30 June, 2008

food life in japan

On Saturday we toured the Meiji Jingu shrine (happened to see a beautiful and solemn traditional Shinto wedding procession there), Harajuku and all of its fashionable madness, Asakusa and the temple and souvenir shops, and Odaiba's packed skyline and peaceful bay. It was an exhausting day, but enlightening; I felt like I got closer to the pulse of the city than I ever have before. I'm still not sure what to make of it, but maybe that's the secret of Tokyo's draw: it forces one to suspend all judgments because even if you try to make them, you'll be thwarted by the sheer dynamism of this place.

Even though it was fascinating to see all of these different parts of the area, I think my favorite part of the day was sitting on the rocks by the bay with Diane, taking off our shoes and listening to the lapping water, squinting to make the skyline look prettier. (*A side note: Tokyo is, by any respects, not a strikingly beautiful place. There is no gorgeous skyline or breathtaking landscape. However, the attraction of Tokyo lies in finding those pockets of beauty scattered throughout the city. I have found them on occasion and they are so refreshing because they are almost always startling. "What! Something beautiful in Tokyo!") We sat there for a while, just resting and talking of many things. We even got to witness two high school boys jump ship from one of the dinner boats, swim to an island of rocks, and proceed to strip down to their boxers, cheering and waving the whole time. This place is never dull, that's for sure.

An excessive amount of photographs from this day tour have been posted to Flickr. Enjoy them at your leisure.

One more aspect of Japanese life that I am really drawn to is hara-hachi-bu: the principle of eating until one is 80 percent satiated. When I asked about it, my host father confirmed that this was a very important aspect of Japanese food life. Basically it means, don't gorge yourself on food; eat proper portions and waste nothing. Compared to American food, Japanese portions seems horribly miniscule--but I think this is a purely psychological reaction, since we Americans have been trained to expect truckloads of food every where we go.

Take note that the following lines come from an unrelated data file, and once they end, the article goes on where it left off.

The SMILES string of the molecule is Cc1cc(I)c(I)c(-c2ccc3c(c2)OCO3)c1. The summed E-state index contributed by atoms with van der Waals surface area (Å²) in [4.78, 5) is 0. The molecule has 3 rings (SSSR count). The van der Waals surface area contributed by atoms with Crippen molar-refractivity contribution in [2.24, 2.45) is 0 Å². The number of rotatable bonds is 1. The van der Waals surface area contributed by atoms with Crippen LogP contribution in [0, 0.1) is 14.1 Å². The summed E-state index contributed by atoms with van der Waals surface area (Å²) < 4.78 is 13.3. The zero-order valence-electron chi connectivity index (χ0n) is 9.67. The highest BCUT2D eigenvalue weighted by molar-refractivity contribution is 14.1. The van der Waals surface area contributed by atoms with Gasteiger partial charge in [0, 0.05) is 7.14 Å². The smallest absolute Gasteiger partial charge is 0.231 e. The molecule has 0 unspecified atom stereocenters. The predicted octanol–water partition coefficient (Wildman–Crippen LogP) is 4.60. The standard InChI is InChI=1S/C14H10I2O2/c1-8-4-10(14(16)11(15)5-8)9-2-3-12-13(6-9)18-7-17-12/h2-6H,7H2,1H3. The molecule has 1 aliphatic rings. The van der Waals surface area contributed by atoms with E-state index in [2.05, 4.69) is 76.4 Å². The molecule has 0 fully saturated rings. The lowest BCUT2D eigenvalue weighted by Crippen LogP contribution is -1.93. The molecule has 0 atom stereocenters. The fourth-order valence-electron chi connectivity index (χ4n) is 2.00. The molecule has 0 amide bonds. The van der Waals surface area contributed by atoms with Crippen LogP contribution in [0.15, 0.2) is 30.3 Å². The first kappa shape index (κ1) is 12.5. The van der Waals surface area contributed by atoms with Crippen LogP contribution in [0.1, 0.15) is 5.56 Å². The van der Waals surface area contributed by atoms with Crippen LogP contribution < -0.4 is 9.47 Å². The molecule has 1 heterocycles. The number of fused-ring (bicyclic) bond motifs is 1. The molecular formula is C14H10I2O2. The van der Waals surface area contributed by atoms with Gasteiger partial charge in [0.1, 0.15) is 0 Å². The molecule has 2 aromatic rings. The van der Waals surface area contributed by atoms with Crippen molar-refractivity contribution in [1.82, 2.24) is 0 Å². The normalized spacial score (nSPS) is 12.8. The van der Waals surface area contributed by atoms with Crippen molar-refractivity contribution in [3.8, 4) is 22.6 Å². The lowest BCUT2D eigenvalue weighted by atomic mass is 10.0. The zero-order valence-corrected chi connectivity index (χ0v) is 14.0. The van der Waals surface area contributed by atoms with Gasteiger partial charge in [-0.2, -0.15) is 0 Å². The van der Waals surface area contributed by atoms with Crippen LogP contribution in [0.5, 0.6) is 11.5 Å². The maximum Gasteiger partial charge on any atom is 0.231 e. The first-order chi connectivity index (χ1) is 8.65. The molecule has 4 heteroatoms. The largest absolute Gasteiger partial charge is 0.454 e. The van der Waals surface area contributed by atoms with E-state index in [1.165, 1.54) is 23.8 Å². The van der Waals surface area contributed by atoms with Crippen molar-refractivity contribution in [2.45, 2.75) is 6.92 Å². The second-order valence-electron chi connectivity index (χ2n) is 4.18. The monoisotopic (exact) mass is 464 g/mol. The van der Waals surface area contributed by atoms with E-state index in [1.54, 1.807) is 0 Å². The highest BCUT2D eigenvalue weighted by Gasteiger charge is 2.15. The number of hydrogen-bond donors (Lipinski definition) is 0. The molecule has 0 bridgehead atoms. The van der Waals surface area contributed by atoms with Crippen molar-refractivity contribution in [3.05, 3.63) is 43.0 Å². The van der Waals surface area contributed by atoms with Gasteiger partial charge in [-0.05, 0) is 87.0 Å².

At first, I too thought all of the servings looked tiny, and I was sure I'd still be hungry afterwards, but I've found this is really not the case. Now that I'm accustomed to smaller Japanese portions, I find that they are just right. This is one of the contributing factors, I'm sure, as to why the Japanese are almost all very trim. (I've only seen a few fat people here, and one of them was a sumo on the train, so that doesn't even count.) And why nearly 65 percent of Americans look like blimps. Plus! By using chopsticks, one is not tempted to shovel food in one's mouth, as one does with a fork or a spoon. Chopsticks are brilliant. I would eat with them every day back home if it wouldn't look so Asian-pretentious...

So. Anyhow. I plan on working harder to adopt this philosophy of eating into my daily life when I come home. Who knows? I might even write a book: Japanese Women Don't Get Fat...

26 June, 2008

sleeping on the train

Japanese commuters have this absolutely uncanny ability to fall dead asleep on the train, and then sit up, completely awake, the instant the train reaches their stop. It's the kind of limp, lifeless sleep of babies in the car: the head heavy with sleep that lolls over to one side, only to jerk back up as if being pulled by a marionette's string. They look absolutely lost in sleep. I wish I could take pictures of these people, because it happens without fail every time I ride the train, but I feel like that's something a creeper would do, and it's probably quite socially unacceptable.

But, regardless, it's this fascinating thing to me. Because riding the train is this bizarre in-between time where you are moving from point A to point B and you have to fill it somehow. Most Japanese commuters choose to sleep. The ones who aren't tend to either read or text on their cellphones. But never talk. No one talks.

The sleepers I like the best though. I wish I could draw like Grace, because I'm sure I'd spend my "in between" time on the trains sketching their faces. Whether it's the old man with the heavy cheeks that tremble slightly as the train lurches down the tracks, or the high school girl in her uniform bent almost in half, or the young man with the wild hair who fans his face subconsciously, they are all immensely interesting. Perfect characters. It is definitely the confession of a creeper, but watching strangers sleep on a train is one of the most interesting things to do.